Microsoft yesterday won a small victory in its antitrust battle with the US Department of Justice (DoJ) as the Court of Appeals agreed to hear what the software giant had to say in its defence.
The Court of Appeals also said it would consider putting a freeze on the business restrictions to be imposed on Microsoft following Judge Thomas Penfield Jackson's ruling earlier this month.
Judge Jackson ruled that Microsoft should be split in two - an applications company and an operating systems vendor. He also placed a number of immediate restrictions on the company, designed to prevent what the court ruled were predatory monopoly practices.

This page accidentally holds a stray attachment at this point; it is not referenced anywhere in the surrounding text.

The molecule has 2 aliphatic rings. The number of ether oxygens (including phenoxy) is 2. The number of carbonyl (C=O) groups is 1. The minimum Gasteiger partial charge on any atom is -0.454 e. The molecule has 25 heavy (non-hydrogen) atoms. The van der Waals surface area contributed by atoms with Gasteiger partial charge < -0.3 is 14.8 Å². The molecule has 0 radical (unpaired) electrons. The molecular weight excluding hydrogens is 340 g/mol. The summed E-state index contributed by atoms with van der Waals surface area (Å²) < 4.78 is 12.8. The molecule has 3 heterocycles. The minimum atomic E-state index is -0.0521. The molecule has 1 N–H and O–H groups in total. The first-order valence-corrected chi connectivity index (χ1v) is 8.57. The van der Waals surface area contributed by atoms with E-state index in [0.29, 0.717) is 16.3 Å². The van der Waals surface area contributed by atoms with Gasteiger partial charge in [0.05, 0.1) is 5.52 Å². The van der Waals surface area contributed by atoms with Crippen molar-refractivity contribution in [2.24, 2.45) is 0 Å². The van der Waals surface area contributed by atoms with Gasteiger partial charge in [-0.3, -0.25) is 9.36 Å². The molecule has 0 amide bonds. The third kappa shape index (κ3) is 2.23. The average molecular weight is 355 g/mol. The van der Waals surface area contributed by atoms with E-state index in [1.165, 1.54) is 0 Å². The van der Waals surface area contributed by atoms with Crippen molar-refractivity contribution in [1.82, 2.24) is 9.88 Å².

Microsoft last week requested to delay some of the penalties, which include the software giant being required to allow original equipment manufacturers to alter certain aspects of Windows.
The DoJ blasted this request and called for the case to go directly to the Supreme Court, because of its importance to the US economy.
However, Microsoft said it wants the lawsuit to go through the appeals process first hoping that it can prove what it claims are "erroneous" findings by Judge Jackson.
Now, it appears that Microsoft may get its wish, but the decision still ultimately lies with Judge Jackson, who may yet decide to send the case directly to the Supreme Court.
The Court of Appeals said that if this happens, it will step aside.
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